CervicalCheck: 'Beautiful lady taken too soon' as Trish Carrick dies at 51

Patricia 'Trish' Carrick.
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Neil Michael

Patricia Carrick, the woman Taoiseach Micheál Martin apologised to on behalf of the State because her cancer was missed by CervicalCheck, has died.

The 51-year-old, known as Trish to her family and friends, died surrounded by her family at their home in Galway.

The mother-of-four had returned there from hospital about a week ago.

By her side were her husband Damien, their son Ciarán, their daughters Ríoghna and Sorcha, and their youngest son Eoin.

Mr Carrick said this morning: “Trish passed away peacefully overnight.


“She was comfortable throughout and is now at peace.”

Campaigner, Vicky Phelan tweeted her condolences to the Carrick family saying "another beautiful lady has been taken far too soon".

Earlier this month, Mr Martin had addressed her in a statement he read out to the Dáil.

State apology

She was in hospital at the time, and watched it on a tablet her husband had brought in for her to watch it on.

The couple cried when they saw Mr Martin, who had only been asked a few days beforehand to grant Ms Carrick her dying wish of a State apology in the Dáil, reading his statement out.

He said she had been "badly let down" and her family "is going through the very worst of times because of the mistakes of others".

And he said: "On behalf of the Government and on behalf of the nation, I offer my genuine and heartfelt apologies.

You have been failed.

It is understood a formal letter of apology — on top of an apology read out in court — was also issued to the family by hand from the HSE a short time before the Dáil apology.

Before last month’s High Court victory, Ms Carrick had had to fight for the smallest resource to help her — being placed, at one point, on a two-year waiting list for a specialist shower chair.


This was because she was not entitled to the same care package as the 221+ group of CervicalCheck survivors identified in an audit process that stopped in mid-2018.

Her cancer diagnosis not only happened after this date, but it did not feature in a subsequent review of cases.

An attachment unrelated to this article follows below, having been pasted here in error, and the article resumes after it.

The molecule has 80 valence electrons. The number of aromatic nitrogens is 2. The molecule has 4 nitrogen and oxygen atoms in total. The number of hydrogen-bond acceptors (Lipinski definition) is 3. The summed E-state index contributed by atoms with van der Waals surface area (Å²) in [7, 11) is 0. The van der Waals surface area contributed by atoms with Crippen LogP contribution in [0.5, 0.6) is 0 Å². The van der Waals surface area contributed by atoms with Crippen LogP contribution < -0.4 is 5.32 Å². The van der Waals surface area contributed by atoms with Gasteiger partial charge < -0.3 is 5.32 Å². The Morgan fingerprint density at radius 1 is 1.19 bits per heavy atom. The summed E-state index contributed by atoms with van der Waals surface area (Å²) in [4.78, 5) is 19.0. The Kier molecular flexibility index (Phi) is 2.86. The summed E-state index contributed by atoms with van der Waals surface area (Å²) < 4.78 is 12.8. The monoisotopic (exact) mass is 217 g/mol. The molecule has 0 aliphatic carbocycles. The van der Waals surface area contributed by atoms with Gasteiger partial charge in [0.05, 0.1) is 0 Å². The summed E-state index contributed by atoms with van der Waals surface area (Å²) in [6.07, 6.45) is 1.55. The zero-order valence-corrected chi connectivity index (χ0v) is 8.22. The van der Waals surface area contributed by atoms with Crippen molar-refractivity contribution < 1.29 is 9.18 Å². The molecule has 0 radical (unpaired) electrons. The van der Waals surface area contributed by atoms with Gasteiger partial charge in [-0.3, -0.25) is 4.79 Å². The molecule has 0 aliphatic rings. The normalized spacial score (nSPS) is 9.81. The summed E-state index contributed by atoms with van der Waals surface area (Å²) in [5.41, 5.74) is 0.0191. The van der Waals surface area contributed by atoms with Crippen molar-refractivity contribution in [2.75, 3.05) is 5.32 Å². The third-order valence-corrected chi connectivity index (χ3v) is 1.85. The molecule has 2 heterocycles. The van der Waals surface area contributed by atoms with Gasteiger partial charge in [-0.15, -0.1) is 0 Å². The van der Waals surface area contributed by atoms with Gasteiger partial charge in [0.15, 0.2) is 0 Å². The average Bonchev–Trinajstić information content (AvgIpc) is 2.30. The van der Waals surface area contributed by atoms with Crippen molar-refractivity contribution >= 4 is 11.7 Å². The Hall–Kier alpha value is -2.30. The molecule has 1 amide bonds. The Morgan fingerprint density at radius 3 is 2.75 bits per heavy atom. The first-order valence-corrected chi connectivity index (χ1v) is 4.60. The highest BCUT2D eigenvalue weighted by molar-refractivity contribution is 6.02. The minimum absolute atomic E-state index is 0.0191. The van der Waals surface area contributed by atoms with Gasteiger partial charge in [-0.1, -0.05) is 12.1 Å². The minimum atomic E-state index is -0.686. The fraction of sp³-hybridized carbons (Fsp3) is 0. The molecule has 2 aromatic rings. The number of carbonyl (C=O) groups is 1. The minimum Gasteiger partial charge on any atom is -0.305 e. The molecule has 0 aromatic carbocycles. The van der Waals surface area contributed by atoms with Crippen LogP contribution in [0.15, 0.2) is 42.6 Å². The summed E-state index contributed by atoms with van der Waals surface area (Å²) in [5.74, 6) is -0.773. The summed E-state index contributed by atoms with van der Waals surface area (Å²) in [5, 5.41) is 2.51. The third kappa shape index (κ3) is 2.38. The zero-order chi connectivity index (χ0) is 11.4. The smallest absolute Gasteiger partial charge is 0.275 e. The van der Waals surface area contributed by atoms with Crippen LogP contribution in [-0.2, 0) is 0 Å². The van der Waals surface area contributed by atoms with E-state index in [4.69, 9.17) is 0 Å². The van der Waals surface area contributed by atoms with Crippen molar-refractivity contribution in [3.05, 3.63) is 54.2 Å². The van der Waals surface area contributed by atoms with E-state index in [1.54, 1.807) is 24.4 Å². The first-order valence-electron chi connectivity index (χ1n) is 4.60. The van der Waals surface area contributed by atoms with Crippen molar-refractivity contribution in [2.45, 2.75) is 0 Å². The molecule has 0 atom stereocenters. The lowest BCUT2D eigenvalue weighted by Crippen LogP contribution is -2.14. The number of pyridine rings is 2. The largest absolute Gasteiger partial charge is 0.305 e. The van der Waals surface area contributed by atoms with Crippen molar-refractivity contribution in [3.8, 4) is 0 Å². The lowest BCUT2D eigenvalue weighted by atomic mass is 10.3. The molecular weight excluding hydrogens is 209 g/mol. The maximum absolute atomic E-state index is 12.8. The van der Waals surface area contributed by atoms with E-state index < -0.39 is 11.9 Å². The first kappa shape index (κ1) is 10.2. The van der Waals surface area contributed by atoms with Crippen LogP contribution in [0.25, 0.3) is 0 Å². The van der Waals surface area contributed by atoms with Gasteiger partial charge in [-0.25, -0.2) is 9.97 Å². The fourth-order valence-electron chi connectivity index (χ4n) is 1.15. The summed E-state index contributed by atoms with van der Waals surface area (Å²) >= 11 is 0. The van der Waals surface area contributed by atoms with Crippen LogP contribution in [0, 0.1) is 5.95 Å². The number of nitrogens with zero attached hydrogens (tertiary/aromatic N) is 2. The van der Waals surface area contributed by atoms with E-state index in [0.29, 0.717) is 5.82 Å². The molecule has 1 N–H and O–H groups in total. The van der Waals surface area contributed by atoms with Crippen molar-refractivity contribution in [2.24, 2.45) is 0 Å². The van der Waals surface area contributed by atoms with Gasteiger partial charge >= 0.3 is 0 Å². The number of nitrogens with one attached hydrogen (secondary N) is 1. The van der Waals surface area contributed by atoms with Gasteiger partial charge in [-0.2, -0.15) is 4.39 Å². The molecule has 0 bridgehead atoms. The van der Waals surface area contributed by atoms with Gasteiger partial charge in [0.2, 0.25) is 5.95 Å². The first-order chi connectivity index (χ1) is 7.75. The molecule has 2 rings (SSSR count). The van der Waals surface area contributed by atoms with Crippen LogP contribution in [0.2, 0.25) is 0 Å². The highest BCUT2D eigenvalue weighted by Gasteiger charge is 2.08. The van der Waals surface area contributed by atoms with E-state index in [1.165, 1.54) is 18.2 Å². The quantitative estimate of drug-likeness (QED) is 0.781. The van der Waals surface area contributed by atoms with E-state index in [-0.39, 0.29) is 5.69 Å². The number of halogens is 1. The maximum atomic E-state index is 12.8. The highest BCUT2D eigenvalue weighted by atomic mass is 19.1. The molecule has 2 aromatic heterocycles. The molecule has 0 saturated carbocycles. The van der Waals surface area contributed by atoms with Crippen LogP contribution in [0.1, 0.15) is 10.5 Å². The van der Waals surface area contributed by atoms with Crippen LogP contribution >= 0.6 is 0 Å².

Court victory

She had sued after she discovered, with the help of cancer campaigner Vicky Phelan’s solicitor Cian O'Carroll and husband Mr Carrick, CervicalCheck misread a scan in 2016.

By the time her cancer was eventually diagnosed in July 2019, it was too late to do anything about it other than try and buy time with her family.

Last month, she won an unprecedented apology and an admission of negligence from the HSE and from the laboratory which missed her cancer.

Ms Carrick had been too ill to attend last month’s court victory, which saw her awarded €2.75 million.

But Mr Carrick was in the courtroom when counsel for the HSE Patrick Hanratty SC read out the apology on behalf of the HSE and the MedLab Pathology Ltd.

It stated: "The Health Service Executive and MedLab Pathology Ltd acknowledge the liquid-based cytology sample of May 31, 2016, was read in a manner that was negligent and in breach of duty.

“We wish to sincerely apologise that this occurred and for the consequences and distress that this has caused for you all.”

Mr Carrick, in an in-depth interview with the Irish Examiner afterwards, had said it was his and his dying wife’s wish that the State should apologise for what had happened to her.

In the general State apology he issued on October 22nd 2019 when he was then Taoiseach, Leo Varadkar had apologised for the “litany of failures” in how cervical screening had been operated.

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